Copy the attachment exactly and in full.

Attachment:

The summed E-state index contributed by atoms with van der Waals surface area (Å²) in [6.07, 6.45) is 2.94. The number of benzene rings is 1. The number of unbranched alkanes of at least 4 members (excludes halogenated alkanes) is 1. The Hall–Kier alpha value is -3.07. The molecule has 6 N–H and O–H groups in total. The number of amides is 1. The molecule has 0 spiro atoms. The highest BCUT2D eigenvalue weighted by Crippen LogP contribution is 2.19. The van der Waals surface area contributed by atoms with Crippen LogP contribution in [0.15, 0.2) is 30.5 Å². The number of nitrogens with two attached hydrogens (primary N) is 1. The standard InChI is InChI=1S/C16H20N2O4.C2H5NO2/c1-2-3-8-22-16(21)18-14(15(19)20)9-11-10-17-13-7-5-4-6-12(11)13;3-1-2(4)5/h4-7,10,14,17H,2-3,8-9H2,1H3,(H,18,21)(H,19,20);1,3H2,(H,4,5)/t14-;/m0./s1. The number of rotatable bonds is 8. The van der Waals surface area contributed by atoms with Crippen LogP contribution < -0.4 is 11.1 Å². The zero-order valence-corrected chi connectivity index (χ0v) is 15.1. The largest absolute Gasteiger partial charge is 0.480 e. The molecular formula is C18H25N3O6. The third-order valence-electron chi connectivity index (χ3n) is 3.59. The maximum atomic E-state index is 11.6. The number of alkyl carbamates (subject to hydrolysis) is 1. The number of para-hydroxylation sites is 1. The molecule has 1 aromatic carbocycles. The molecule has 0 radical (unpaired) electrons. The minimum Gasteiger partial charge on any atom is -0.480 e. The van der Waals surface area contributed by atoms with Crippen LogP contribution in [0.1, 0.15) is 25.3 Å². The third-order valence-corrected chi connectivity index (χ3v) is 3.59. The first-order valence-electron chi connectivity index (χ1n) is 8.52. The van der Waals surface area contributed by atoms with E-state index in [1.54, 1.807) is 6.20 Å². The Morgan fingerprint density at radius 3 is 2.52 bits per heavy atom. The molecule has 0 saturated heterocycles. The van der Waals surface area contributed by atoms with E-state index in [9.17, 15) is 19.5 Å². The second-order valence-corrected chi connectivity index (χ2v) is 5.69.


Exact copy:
The summed E-state index contributed by atoms with van der Waals surface area (Å²) in [6.07, 6.45) is 2.94. The number of benzene rings is 1. The number of unbranched alkanes of at least 4 members (excludes halogenated alkanes) is 1. The Hall–Kier alpha value is -3.07. The molecule has 6 N–H and O–H groups in total. The number of amides is 1. The molecule has 0 spiro atoms. The highest BCUT2D eigenvalue weighted by Crippen LogP contribution is 2.19. The van der Waals surface area contributed by atoms with Crippen LogP contribution in [0.15, 0.2) is 30.5 Å². The number of nitrogens with two attached hydrogens (primary N) is 1. The standard InChI is InChI=1S/C16H20N2O4.C2H5NO2/c1-2-3-8-22-16(21)18-14(15(19)20)9-11-10-17-13-7-5-4-6-12(11)13;3-1-2(4)5/h4-7,10,14,17H,2-3,8-9H2,1H3,(H,18,21)(H,19,20);1,3H2,(H,4,5)/t14-;/m0./s1. The number of rotatable bonds is 8. The van der Waals surface area contributed by atoms with Crippen LogP contribution < -0.4 is 11.1 Å². The zero-order valence-corrected chi connectivity index (χ0v) is 15.1. The largest absolute Gasteiger partial charge is 0.480 e. The molecular formula is C18H25N3O6. The third-order valence-electron chi connectivity index (χ3n) is 3.59. The maximum atomic E-state index is 11.6. The number of alkyl carbamates (subject to hydrolysis) is 1. The number of para-hydroxylation sites is 1. The molecule has 1 aromatic carbocycles. The molecule has 0 radical (unpaired) electrons. The minimum Gasteiger partial charge on any atom is -0.480 e. The van der Waals surface area contributed by atoms with Crippen LogP contribution in [0.1, 0.15) is 25.3 Å². The third-order valence-corrected chi connectivity index (χ3v) is 3.59. The first-order valence-electron chi connectivity index (χ1n) is 8.52. The van der Waals surface area contributed by atoms with E-state index in [1.54, 1.807) is 6.20 Å². The Morgan fingerprint density at radius 3 is 2.52 bits per heavy atom. The molecule has 0 saturated heterocycles. The van der Waals surface area contributed by atoms with E-state index in [9.17, 15) is 19.5 Å². The second-order valence-corrected chi connectivity index (χ2v) is 5.69.